Entertainment TV Reviews

Saturday 24 February 2018

Kimmy turns out to be a winning comedy creation


John Boland

After the first episode of Unbreakable Kimmy Schmidt (Netflix), I thought it too twee for its own good, but it's proved to be a slow burner that gets more likeable and quirky as it goes along.

For those who haven't yet sampled it (and all episodes, in the familiar Netflix way, have been released simultaneously), it concerns the titular Kimmy, who was kidnapped and incarcerated for years in an Indiana bunker and is now trying to find her way in an alien contemporary world.

She ends up in Manhattan and finds lodgings with ageing hippie Lillian (Carol Kane) and flamboyant gay-performance artist Titus (Titus Burgess), while also getting an au pair job in the swish apartment of ditzy Jacqueline (Jane Krakowski).

If that scenario sounds a bit flimsy, well, it is, but some of the set-ups are daftly comic, the one-liners (some of them provided by co-creator Tina Fey) can be very droll, and Ellie Kemper (inset) is an airy delight in the title role.

More, perhaps, could be made of her unfamiliarity with modern manners and devices, but the series has a tone all its own that's hard to describe but is very winning. I'm not quite binge-watching, but I'm tempted.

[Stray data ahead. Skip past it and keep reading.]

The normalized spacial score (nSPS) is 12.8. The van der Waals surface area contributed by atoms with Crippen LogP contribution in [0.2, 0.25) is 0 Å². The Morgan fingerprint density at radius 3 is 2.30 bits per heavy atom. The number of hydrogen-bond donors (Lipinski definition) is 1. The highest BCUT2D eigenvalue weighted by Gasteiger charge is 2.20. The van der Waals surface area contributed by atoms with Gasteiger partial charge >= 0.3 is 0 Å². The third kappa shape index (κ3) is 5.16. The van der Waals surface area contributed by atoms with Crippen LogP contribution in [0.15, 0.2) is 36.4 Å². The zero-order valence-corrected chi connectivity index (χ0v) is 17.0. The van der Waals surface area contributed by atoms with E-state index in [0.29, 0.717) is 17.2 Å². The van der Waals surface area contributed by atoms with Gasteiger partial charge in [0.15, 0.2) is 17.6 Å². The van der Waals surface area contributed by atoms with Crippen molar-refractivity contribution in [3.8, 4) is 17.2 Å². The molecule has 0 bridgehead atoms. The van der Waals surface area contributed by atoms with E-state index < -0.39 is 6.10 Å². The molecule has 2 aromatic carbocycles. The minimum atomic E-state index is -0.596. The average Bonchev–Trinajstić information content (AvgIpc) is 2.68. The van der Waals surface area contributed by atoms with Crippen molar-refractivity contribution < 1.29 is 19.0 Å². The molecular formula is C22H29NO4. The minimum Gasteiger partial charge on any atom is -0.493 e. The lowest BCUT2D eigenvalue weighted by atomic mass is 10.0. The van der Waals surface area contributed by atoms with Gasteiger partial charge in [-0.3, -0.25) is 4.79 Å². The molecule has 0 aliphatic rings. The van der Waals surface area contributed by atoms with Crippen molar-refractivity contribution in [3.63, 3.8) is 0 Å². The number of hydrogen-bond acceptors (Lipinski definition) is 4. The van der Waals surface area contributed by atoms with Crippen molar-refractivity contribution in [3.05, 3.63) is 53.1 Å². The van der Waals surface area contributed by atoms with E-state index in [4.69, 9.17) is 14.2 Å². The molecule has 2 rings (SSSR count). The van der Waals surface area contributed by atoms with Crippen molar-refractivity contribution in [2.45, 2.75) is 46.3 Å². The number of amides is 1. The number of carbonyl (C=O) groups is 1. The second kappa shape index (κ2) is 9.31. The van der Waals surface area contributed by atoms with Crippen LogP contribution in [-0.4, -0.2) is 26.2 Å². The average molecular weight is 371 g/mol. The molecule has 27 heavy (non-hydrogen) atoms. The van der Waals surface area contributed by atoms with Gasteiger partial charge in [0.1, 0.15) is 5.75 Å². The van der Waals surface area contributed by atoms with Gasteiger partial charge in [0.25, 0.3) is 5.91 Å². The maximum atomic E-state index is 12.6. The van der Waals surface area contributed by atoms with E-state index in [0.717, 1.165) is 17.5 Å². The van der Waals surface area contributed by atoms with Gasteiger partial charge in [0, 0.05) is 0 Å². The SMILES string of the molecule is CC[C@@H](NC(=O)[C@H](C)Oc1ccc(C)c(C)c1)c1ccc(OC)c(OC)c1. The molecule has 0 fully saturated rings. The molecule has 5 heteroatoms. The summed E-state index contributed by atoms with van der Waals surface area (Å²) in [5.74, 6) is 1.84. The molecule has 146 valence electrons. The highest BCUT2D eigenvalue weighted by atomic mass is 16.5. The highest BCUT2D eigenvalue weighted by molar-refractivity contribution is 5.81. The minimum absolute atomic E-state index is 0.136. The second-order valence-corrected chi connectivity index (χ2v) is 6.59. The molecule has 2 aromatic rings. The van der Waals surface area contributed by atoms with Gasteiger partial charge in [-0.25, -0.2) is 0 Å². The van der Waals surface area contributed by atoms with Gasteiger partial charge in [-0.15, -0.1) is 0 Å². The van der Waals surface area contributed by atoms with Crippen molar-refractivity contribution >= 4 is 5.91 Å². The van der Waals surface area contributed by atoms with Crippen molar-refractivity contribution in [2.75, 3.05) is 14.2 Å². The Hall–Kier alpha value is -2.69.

I can't say the same about two other new Netflix sitcoms. Flaked, which concerns the romantic aspirations of two sad sacks in California's Venice beach town, has a pleasingly laid-back feel, but in terms of action it's so languorous that you wonder if they're making it up as they go along.

Still, it's preferable to The Ranch, which sees an errant son (Aston Kutcher) return to the Colorado home of cowboy father (Sam Elliott), mother (an unrecognisable Debra Winger) and resentful brother (Danny Masterson, who was Kutcher's co-star in That '70s Show).

It's the darndest thing, a sitcom that accompanies all its heavily signposted one-liners with an intrusive laugh track. If it weren't for the sexual jokes and the explicit language, it could have been made in the 1950s.

So how did it attract such a stellar cast?

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